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I asked this question on Stack Exchange two weeks ago, and didn't get any answers, so I'm shamelessly reposting it here.

Let $S=\{v_1,\dots, v_n\} \subset V$ be a set of nonzero vectors in a vector space (we can take the field to be algebraically closed). It is easy to prove that if there exists a sequence $S_1,\dots, S_r \subseteq S$ such that

  1. $\dim\text{span}S_j=1$ for all $j=1,\dots, r$.

  2. $S_j \cap S_{j+1} \neq \emptyset$ for all $j=1,\dots, r-1$.

  3. $\bigcup_{j=1}^r S_j=S$.

then $\dim\text{span}S=1$.

Essentially, this gives a way to upper bound $\dim\text{span}S$ in terms of $\dim\text{span}$ of subsets obeying certain properties. My open-ended question is whether there are "interesting" generalizations of this to the case in which we want to upper bound $\dim\text{span}S\leq d$ for some $d\geq 1$, in terms of subsets obeying certain properties.

Of course, there are trivial results in this vein: If every subset of size $\leq n-1$ has dimension $\leq d$ for some $d<n-1$, then $\dim\text{span}S\leq d$. I am looking for something more useful, that hopefully looks something like the above result for $d=1$.

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    $\begingroup$ I've included a link to avoid possible duplication of effort. It would be good to do the same thing in the other direction. $\endgroup$ Commented Feb 25, 2020 at 1:01
  • $\begingroup$ Done. Thank you $\endgroup$
    – Ben
    Commented Feb 25, 2020 at 1:03
  • $\begingroup$ If condition 1 is replace by dim span $S_j = 2$ for $j=1,\ldots,r$, then dim span $S$ can be anything from 2 to $r$. $\endgroup$ Commented Feb 25, 2020 at 1:53
  • $\begingroup$ That’s a nice observation, thanks! $\endgroup$
    – Ben
    Commented Feb 26, 2020 at 0:13

1 Answer 1

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Let $S = \{v_1,...,v_n \} \subseteq V$ be a set of nonzero vectors in a vector space over an algebraically closed field and suppose that we have $S_1,...,S_r \subseteq S$ such that $S = \bigcup_{i=1}^r S_i$.

For each $S_i$, set $d_i = \mathrm{dim} \mathrm{span} (S_i)$ and $c_i = \dim \mathrm{span} (S_i \cap S_{i+1})$, (we omit $c_r$). Then we have $$ \mathrm{dim} \mathrm{span}(S) = \mathrm{dim} \mathrm{span} \left( \bigcup_{i=1}^r S_i \right) = \sum_{i=1}^r \mathrm{dim} \mathrm{span}(S_i) - \sum_{1 \leq i <j \leq r} \mathrm{dim} \mathrm{span} (S_i \cap S_j) \leq \sum_{i=1}^r \mathrm{dim} \mathrm{span}(S_i) - \sum_{i = 1}^{r-1} \mathrm{dim} \mathrm{span} (S_i \cap S_{i+1}) = \sum_{i=1}^r d_i - \sum_{i=1}^{r-1} c_i $$ Therefore, $$ \dim \mathrm{span}(S) \leq \sum_{i=1}^r d_i - \sum_{i=1}^{r-1} c_i. $$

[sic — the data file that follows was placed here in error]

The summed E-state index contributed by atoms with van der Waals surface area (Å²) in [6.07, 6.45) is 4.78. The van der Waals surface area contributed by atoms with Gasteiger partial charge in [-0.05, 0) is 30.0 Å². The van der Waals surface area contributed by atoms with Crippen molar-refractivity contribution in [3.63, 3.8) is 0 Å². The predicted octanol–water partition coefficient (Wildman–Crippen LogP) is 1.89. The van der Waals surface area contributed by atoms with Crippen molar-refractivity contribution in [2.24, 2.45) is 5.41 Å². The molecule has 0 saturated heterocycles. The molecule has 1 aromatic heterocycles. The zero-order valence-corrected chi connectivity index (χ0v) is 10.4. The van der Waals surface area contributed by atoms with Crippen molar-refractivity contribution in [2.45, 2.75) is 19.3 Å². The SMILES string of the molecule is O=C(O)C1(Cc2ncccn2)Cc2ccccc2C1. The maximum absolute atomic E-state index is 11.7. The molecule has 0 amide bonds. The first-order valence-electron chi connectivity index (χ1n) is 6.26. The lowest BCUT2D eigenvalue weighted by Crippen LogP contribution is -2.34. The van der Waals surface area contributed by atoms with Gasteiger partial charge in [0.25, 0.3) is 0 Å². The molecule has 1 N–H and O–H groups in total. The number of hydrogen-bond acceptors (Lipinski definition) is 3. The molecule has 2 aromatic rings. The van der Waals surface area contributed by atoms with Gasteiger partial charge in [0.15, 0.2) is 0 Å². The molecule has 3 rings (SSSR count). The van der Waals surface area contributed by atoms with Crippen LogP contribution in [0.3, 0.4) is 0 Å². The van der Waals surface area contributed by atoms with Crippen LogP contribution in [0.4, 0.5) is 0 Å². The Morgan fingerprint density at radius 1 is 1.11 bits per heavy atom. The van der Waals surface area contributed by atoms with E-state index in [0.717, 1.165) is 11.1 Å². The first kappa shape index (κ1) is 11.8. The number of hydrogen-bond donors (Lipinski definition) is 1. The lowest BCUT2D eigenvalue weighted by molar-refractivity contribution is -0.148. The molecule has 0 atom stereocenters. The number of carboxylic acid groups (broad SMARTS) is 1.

At this point, we note that $d_i \geq c_i$ and $|S_i \cap S_{i+1}| \geq c_i$. The above gives us an upper-bound for the dimension of $S$, even if it's not very good. The special case is your original theorem: let $d_i = 1$ for all $i$ and let $S_i \cap S_{i+1} \neq \emptyset$. By the assumption that our vectors are non-zero, $\dim \mathrm{span}(S_i \cap S_{i+1}) \geq 1$. So $c_i \geq 1$ and $c_i \leq d_i$, so $c_i = 1$. Then $\dim \mathrm{span}(S) = 1$ immediately follows.

In the comment left by Brendan McKay, we have $d_i = 2$ and $1 \leq c_i \leq 2$, so $\dim \mathrm{span}(S)$ is between $r$ and $2$ inclusive.

Hopefully, this is a generalization you're satisfied with even if in general, it gives a huge range.

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    $\begingroup$ Thanks. Your bound is correct but your proof is not. The set S=S_1=S_2=S_3={e_1} contradicts your second equality. $\endgroup$
    – Ben
    Commented Feb 27, 2020 at 17:08
  • $\begingroup$ Ah, I see the error now. So right now this only works if every triple intersection is the empty set. When I'm at my computer I'll try and fix the proof, thanks! $\endgroup$ Commented Feb 27, 2020 at 21:09

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